Deprescribing: a fancy word for ceasing?

drjustincoleman

DeprescribingWhat’s old is new again. Hipster beards are so in, they’re out, and where we used to simply cease medications—we now deprescribe them.

The art of commencing medicinal herbs dates back to Neolithic times. The art of stopping them began about a week later.

Probably why Hippocrates had to remind us to do no harm.

With this history, we gen-dinosaur GPs have recently been scratching our beardy chins wondering how we missed the memo that deprescribing is now a ‘thing’.

Mind you; old or new, learning how to stop medication is critical for patient care. And hopefully, now we have a word for it, tomorrow’s deprescribers will do it smarter and harder than we ever did.

Our generation received no explicit teaching, gleaning what we could from our mentors and, no doubt, from our mistakes.

A recent article in The Conversation highlights the dubious practice of using one…

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2 thoughts on “Deprescribing: a fancy word for ceasing?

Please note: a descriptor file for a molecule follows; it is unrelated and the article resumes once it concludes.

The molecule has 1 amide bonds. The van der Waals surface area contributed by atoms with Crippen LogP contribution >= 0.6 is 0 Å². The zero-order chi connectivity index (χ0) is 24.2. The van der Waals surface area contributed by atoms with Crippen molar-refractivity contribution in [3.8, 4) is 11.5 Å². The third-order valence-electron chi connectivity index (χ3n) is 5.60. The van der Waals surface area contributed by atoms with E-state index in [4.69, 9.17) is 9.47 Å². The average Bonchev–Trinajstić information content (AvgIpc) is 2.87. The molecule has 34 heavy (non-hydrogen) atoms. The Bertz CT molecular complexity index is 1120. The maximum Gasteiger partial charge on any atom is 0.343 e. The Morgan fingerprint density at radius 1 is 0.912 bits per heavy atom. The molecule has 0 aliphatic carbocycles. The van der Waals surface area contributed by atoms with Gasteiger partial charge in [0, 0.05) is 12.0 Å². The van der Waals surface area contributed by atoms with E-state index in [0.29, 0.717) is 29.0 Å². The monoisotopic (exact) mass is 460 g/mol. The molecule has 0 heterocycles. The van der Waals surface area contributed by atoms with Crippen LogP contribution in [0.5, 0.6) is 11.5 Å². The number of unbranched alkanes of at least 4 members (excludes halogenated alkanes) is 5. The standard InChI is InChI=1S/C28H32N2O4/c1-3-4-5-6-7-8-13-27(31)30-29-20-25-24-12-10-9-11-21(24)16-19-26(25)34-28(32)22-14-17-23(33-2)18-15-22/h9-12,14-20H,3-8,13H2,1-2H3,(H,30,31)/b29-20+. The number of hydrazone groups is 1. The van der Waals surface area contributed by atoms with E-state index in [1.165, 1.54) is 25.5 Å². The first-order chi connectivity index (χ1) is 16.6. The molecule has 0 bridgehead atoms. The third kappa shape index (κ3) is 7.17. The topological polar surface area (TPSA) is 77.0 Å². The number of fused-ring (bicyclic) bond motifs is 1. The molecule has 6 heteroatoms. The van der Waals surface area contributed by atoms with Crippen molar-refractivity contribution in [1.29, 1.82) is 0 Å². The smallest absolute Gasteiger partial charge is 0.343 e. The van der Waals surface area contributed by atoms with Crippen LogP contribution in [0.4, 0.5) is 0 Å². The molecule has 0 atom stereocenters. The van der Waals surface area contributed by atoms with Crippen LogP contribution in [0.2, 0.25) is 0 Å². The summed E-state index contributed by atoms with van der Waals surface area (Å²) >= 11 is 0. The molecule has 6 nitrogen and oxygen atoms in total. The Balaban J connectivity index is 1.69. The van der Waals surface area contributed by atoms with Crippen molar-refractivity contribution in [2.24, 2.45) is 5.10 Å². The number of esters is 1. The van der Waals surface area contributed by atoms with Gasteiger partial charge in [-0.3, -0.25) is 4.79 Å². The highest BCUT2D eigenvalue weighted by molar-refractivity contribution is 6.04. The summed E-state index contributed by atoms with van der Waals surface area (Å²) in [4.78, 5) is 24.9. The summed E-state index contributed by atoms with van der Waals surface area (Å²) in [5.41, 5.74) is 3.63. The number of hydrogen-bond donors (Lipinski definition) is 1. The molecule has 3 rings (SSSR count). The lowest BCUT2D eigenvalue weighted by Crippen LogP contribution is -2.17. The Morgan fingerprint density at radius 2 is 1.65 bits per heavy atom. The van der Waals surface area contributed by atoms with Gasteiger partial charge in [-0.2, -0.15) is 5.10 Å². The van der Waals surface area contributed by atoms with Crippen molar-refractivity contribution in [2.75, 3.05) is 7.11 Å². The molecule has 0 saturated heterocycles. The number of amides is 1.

1. de prescribing sounds gentle and does not comes across as loud as ceased. If you happened to be the rural lowly GP who visits nursing home, wards and low level care. You have to sign your name against the red bold label stare at you on the drug chart as Ceased with a date etc,
    not to mention upon next visit the other GP has represcribed it again.
    Why don’t we officially adopt word de prescribed than ceased in Bold.

  2. Re: “10 per cent of Australians over 65 years taking 10 or more medications”

    Well at least your over-65 parents take zero regular prescription medicines (ie. if you don’t count my using up my remaining Vagifem at the rate of one per week, oh and Stilnox, of which I use a half tablet judiciously when really necessary, and antibiotics for the very occasional stubborn UTI – together do those count as three?).

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